Date of Conferral
Doctor of Education (Ed.D.)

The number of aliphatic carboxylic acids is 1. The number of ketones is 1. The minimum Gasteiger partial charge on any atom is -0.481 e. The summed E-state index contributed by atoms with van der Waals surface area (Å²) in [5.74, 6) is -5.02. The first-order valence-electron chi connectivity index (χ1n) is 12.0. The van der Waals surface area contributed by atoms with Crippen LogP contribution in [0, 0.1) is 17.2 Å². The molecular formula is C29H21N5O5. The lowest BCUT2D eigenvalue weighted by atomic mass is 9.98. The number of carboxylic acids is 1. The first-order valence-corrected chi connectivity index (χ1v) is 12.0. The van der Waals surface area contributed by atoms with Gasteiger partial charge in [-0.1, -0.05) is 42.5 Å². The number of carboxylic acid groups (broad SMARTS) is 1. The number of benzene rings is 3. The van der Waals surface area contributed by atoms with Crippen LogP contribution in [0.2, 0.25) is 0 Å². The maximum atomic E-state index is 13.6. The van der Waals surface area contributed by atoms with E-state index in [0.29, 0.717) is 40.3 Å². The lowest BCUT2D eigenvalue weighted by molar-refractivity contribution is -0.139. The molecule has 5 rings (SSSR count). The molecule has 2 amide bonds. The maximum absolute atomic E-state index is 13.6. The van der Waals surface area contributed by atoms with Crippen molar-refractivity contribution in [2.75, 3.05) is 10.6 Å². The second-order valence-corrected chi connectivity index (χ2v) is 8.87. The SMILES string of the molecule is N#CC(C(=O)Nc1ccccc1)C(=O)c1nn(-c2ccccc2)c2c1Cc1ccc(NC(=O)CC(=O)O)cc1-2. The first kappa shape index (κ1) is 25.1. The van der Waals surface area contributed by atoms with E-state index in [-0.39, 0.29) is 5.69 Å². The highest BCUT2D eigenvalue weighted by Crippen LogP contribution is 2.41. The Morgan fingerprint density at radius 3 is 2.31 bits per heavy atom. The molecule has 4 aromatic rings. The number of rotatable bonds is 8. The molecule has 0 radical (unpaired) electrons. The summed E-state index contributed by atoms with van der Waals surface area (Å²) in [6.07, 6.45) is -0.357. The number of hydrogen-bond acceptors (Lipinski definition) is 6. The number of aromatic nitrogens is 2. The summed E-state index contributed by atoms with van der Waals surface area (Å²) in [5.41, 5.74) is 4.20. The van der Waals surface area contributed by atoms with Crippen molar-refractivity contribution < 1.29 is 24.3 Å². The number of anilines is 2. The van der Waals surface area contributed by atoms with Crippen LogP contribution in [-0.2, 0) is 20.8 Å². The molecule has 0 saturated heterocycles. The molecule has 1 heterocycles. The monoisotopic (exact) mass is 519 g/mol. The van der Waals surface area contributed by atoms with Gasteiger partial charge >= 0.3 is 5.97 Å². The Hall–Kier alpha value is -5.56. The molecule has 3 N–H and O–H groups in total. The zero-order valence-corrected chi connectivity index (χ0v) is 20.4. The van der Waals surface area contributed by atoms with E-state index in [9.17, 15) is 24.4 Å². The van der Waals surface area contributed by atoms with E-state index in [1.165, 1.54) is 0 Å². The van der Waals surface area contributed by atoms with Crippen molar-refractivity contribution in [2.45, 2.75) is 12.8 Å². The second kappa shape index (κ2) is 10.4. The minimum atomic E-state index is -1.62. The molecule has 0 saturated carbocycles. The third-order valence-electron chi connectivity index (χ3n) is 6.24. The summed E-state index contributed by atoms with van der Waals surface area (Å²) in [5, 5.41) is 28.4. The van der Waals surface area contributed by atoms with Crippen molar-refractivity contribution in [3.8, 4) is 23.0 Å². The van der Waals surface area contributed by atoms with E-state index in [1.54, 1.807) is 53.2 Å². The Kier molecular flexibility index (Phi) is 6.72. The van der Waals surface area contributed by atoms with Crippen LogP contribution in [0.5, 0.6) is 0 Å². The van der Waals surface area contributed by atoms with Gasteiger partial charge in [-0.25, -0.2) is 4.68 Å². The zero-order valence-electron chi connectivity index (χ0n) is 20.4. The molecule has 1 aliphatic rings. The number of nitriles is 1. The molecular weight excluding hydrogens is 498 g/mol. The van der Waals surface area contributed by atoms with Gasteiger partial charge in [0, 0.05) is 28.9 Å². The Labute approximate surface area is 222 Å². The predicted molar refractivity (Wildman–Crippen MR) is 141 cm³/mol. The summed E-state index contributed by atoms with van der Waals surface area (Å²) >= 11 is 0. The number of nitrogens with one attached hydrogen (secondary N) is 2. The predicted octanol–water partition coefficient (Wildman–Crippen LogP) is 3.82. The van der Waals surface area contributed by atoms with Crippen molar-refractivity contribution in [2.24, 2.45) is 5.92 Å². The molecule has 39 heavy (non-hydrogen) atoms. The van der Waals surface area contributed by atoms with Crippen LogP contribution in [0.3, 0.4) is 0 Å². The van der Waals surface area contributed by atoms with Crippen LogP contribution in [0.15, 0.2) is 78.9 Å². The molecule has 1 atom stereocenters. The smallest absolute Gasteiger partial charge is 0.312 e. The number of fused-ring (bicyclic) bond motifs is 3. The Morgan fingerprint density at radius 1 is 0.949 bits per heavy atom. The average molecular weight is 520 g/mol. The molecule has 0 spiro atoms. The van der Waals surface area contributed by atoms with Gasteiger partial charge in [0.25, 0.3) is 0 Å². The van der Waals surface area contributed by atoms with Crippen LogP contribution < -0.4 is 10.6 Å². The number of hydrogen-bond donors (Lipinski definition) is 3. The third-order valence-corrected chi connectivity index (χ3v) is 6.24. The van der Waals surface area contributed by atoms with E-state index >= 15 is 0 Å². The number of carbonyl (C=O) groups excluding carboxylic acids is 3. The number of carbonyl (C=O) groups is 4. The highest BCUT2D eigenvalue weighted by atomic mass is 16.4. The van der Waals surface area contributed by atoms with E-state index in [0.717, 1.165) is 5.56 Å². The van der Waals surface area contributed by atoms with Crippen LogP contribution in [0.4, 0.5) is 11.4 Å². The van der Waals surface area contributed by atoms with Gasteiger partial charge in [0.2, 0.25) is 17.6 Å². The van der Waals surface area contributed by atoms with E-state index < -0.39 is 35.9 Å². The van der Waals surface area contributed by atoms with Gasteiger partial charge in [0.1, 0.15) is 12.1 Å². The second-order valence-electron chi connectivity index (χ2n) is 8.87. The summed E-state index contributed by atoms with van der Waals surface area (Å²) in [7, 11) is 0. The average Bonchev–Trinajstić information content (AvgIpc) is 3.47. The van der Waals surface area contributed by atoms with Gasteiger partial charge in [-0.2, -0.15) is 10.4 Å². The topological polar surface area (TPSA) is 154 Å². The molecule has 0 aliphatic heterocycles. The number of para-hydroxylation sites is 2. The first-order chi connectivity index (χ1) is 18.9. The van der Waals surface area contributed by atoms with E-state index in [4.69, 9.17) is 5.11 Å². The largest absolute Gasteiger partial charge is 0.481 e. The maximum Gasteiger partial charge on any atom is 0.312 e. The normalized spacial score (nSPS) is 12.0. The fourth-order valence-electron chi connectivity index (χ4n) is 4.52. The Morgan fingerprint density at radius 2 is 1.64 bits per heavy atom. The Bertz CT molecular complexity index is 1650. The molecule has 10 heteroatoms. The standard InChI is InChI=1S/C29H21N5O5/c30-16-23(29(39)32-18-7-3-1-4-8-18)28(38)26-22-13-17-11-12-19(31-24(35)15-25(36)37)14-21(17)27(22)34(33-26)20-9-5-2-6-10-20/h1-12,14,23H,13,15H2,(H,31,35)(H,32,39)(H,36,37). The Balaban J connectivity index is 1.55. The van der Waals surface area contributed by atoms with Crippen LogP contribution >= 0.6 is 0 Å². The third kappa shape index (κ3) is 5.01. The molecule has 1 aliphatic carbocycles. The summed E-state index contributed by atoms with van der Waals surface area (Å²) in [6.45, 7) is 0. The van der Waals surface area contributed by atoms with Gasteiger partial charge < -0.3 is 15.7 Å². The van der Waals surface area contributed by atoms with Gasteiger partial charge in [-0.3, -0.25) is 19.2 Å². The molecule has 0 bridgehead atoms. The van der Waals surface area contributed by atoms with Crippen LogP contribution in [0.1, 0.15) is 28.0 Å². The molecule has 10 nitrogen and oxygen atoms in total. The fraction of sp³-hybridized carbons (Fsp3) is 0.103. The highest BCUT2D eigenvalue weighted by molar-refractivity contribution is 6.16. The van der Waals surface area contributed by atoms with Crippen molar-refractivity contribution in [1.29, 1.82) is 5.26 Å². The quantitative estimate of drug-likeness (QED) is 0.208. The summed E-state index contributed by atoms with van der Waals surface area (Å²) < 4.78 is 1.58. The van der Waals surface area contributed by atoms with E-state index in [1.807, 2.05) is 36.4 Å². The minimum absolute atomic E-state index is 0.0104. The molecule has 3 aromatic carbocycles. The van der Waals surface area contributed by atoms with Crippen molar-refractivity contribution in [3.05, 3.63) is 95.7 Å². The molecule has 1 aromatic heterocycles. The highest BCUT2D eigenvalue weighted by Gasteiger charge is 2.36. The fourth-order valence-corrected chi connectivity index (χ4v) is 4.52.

The relationship between a college and its founding church changed as the college developed its liberal arts programs and leaders sought to create an independent new culture from the church. Using Clark's organizational saga framework, the purpose of this study was to assess the effects of culture change on this institution. The research questions examined strategies that leaders used to transition the campus to its new reality. A formative, qualitative, process-oriented evaluation was used to collect interview data from 22 institutional leaders and other key stakeholders; data were also collected from institutional documents. The data were then coded and analyzed and themes were developed that led to reported outcomes. The results indicated that the institutional identity of the institution is still in transition and cannot be fully defined until the new culture is firmly established. The results also indicated the importance of strong institutional leadership that is prepared to include stakeholders in implementing and sustaining change. Stakeholders provided the following recommendations to solidify the culture change and the identity: maintain community, receive consistent communication, apply institutional dialogue in decision making, continue momentum and maintain balance, and engage the external community. Social benefits from the study include the students themselves, who benefit from an improved institutional culture that leads to better opportunities for educational engagement. These opportunities increase knowledge retention and produce more productive members of society who better influence societal change after graduation. The results of the study are being reported to campus leadership for their use in the continuing development of campus culture.